Next we have a series of Landsat images taken over a period of nearly 20 years. The first four images show the complete original image, but they are reduced in size to about one tenth the original for efficiency in downloading and viewing. Each of these images is about 185 km across and shows a larger area than does the Political Map above. The rest of the images show medium-to-small sections of the originals. Most of these images show areas smaller than the Political Map.
Eastern Rwanda, MSS bands
TIFF) (MSS refers to a Landsat Multi-Spectral
Scanner; bands 3-2-1 mean that MSS spectral band 3
provides the red component of this composite image, band
2 provides the green component, and band 1 provides the
blue component.) This image was taken in February 1973.
It shows the eastern section of Rwanda, including the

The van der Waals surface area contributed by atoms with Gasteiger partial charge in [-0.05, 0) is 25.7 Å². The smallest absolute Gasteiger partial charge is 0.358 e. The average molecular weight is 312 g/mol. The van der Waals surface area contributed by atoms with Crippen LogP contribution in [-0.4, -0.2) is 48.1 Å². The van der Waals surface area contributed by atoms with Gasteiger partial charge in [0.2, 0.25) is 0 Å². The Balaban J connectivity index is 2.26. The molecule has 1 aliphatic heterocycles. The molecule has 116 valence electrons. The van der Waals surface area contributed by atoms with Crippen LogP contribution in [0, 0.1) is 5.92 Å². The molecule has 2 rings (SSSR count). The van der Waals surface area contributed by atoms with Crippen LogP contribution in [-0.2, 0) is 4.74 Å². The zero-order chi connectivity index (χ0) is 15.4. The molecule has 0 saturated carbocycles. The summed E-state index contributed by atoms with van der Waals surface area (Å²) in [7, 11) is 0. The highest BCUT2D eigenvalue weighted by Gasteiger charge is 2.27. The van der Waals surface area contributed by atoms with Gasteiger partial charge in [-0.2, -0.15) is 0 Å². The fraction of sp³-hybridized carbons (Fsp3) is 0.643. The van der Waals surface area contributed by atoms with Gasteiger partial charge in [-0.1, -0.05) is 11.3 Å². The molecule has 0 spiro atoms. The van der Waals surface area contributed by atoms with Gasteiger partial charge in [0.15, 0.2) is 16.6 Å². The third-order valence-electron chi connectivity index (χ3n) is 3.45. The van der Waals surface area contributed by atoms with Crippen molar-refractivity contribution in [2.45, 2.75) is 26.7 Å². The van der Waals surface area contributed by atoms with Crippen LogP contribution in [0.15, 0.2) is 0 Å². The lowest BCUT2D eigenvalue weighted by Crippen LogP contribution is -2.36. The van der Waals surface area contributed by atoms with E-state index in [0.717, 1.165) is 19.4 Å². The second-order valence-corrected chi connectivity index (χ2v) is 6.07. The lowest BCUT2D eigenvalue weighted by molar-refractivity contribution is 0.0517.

swamp/lake district on the Tanzania border. In this
version, vegetation shows up in shades of red, while
savanna and bare ground show up in shades of green. The
eastern half of the Virunga Mountains are visible at the
left edge of the image. Clouds cover the Virungas and the
high central plateau of Rwanda.
Eastern Rwanda, MSS bands
TIFF) This is the same '73 image as above, only using
a different combination of spectral bands: band 2 in red,
band 4 in green, and band 1 in blue. In this band
combination, vegetation shows up in a familiar green, but
the savanna and bare ground show up in shades of purple.
Different band combinations are often used to make images
of the same scene because each band combination
emphasizes different surface and atmospheric features.
These two images can be stacked.
Western Rwanda, MSS bands
TIFF) This image of western Rwanda and eastern Congo
(formerly Zaire) was taken in March 1975. Prominent hazes
cover the Congo Basin. The volcanic plume north of Lake
Kivu signals an eruption of the volcano Nyiragongo.
Vegetation appears in red.
Western Rwanda, MSS bands
TIFF) This image shows the 1975 scene in the second
set of bands. Notice that the haze and the volcanic plume
are less evident in this version than the 3-2-1 version.
This is because band 4, which is shown in green, is